Inadequate, inequitable uptake of high-value osteoarthritis care

Some Australians are dissatisfied with the care they receive for their arthritis, reporting poor access to health practitioners and information about possible treatments.21,22 These issues are amplified in rural/remote areas23 and among Aboriginal and Torres Strait Islander peoples.24,25 A potential strategy to address poor access to health services is the provision of remotely delivered healthcare. Although patients and practitioners are willing to embrace remotely delivered models for managing OA26–29 and there is evidence that telehealth is effective for managing musculoskeletal conditions,30,31 the opportunities for subsidised multidisciplinary telehealth services are limited. Establishing new, outcomes-based funding models involving Primary Health Networks in partnerships with private health insurers, local hospital networks and private providers for delivery of high-value face-to-face and digitally enabled OA care is vital to improving access. For example, Healthy Weight for Life is an existing remotely-delivered OA management program funded by some health insurers.32

Where high-value care is accessible, there is often a lack of uptake of lifestyle interventions by people with OA.33 Common misconceptions of people with OA include: OA is caused by ‘wear and tear’, their affected joint is ‘bone on bone’ and will inevitably deteriorate, activity may cause further joint ‘damage’ and lifestyle interventions have limited effectiveness.34 It is important for primary care practitioners to address misconceptions of patients as part of the overarching strategy to improve the uptake of high-value care by Australians with OA.

Priorities and strategic responses

The evidence–practice gaps identified in the literature informed the determination of two national priorities for the ‘living well with OA’ working group. Actionable strategic responses to tackle these priorities are proposed (Figures 1 and 2). The Consolidated Framework for Implementation Research (CFIR)35 was adapted to generate these figures. The full National Osteoarthritis Strategy provides detailed implementation plans for each strategy (https://ibjr.sydney.edu.au/wp-content/uploads/2019/05/National-Osteoarthritis-Strategy.pdf). By following the relevant recommendations proposed in the Strategy, healthcare providers can ensure the provision of appropriate care for people with OA.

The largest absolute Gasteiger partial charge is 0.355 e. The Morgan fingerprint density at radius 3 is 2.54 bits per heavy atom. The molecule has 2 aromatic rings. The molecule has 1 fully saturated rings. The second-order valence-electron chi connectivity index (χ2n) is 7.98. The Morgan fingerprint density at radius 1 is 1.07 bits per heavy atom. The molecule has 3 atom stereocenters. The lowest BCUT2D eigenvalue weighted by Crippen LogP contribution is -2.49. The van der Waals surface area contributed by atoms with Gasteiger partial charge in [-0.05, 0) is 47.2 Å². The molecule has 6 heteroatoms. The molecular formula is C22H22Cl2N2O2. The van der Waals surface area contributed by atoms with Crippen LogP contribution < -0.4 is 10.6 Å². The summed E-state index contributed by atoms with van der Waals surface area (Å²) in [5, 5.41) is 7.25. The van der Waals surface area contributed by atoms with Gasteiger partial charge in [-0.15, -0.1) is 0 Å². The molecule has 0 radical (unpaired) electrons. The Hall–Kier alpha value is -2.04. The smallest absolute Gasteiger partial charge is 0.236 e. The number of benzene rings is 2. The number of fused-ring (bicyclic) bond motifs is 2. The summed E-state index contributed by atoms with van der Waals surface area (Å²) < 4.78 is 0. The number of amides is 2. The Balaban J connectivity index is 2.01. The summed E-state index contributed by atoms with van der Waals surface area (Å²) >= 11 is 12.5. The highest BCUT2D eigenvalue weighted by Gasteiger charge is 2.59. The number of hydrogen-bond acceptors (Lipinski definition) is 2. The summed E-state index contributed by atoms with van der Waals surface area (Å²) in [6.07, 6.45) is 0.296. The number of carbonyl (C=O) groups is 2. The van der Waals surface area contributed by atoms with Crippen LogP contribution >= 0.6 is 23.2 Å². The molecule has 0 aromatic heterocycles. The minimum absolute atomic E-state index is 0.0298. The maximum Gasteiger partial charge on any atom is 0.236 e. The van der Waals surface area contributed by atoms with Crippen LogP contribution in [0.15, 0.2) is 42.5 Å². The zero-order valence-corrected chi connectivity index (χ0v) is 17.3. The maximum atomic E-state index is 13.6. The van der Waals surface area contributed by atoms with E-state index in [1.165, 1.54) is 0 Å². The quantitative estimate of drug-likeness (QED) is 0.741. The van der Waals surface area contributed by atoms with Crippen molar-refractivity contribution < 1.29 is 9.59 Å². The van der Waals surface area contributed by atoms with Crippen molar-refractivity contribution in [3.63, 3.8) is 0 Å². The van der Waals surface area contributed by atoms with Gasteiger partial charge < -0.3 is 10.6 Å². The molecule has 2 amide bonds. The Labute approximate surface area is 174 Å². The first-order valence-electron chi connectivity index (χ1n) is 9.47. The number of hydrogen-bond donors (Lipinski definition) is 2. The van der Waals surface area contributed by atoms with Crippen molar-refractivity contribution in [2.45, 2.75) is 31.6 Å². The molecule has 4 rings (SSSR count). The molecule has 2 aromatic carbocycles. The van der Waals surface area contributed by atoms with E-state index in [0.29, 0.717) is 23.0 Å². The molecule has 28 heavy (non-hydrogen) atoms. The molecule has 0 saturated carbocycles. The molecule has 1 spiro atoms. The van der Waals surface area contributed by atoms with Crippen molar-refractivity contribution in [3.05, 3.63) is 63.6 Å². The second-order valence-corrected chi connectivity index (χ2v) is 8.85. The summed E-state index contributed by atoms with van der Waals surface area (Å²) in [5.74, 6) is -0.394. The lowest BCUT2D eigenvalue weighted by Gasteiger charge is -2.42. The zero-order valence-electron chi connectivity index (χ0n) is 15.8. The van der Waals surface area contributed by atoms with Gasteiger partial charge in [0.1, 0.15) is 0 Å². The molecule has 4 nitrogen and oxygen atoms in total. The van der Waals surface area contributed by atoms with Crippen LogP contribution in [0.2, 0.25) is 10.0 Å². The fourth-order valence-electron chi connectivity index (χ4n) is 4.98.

Figure 1. Strategic responses proposed to address priority 1

Figure 1. Strategic responses proposed to address priority 1. Click here to enlarge

OA, osteoarthritis

Figure adapted from Wolk et al36 and based on the Consolidated Framework for Implementation Research37



Figure 2. Strategic responses proposed to address priority 2

Figure 2. Strategic responses proposed to address priority 2. Click here to enlarge

OA, osteoarthritis

Figure adapted from Wolk et al36 and based on the Consolidated Framework for Implementation Research37


Competing interests: DJH reports personal fees as a consultant (advisory boards for Pfizer, Merck Serono, TLC Bio and Flexion), outside the submitted work. AMB reports grants from the Australian NHMRC during the conduct of the study. RSH reports grants from the NHMRC, ARC, Medibank and Asics Pty Ltd, outside the submitted work. JF reports personal fees from Bioventus LLC, outside the submitted work. FC is on the Osteoarthritis Research Society International Board and is a member of the Repatriation Medical Authority and AIHW National Arthritis and Musculoskeletal Monitoring Advisory Group. DE reports personal fees (part-time employment) from a Primary Health Network, as well as grants (research sponsorship) from Primary Health Network and Local Health District via Sydney University, outside the submitted work. He is also on the Editorial Committee of Handbook of Non-Drug Intervention – The Royal Australian College of General Practitioners, which is referenced in the National Osteoarthritis Strategy. KF is a Board Member of Northern Sydney Local Health District. KB reports grants from the NHMRC and Medibank Private, outside the submitted work.
Provenance and peer review: Not commissioned, externally peer reviewed.
Funding: The National Osteoarthritis Strategy receives funding support from the Medibank Better Health Foundation and the Australian Orthopaedic Association.
Acknowledgements
The National Osteoarthritis Strategy is endorsed by Arthritis Australia, the Australian Rheumatology Association, The Australian Orthopaedic Association, The Australasian College of Sport and Exercise Physicians and The Australian Prevention Partnership Centre. We acknowledge the funding support from the Medibank Better Health Foundation and the Australian Orthopaedic Association. The authors had full access to all relevant data in this study; the supporting sources had no involvement in data analysis and interpretation, or in the writing of the article. Professor David J Hunter holds an Australian National Health and Medical Research Council (NHMRC) Practitioner Fellowship. Professor Andrew M Briggs holds an Australian NHMRC Fellowship (#1132548). Professor Rana S Hinman is supported by an NHMRC Fellowship (#1154217).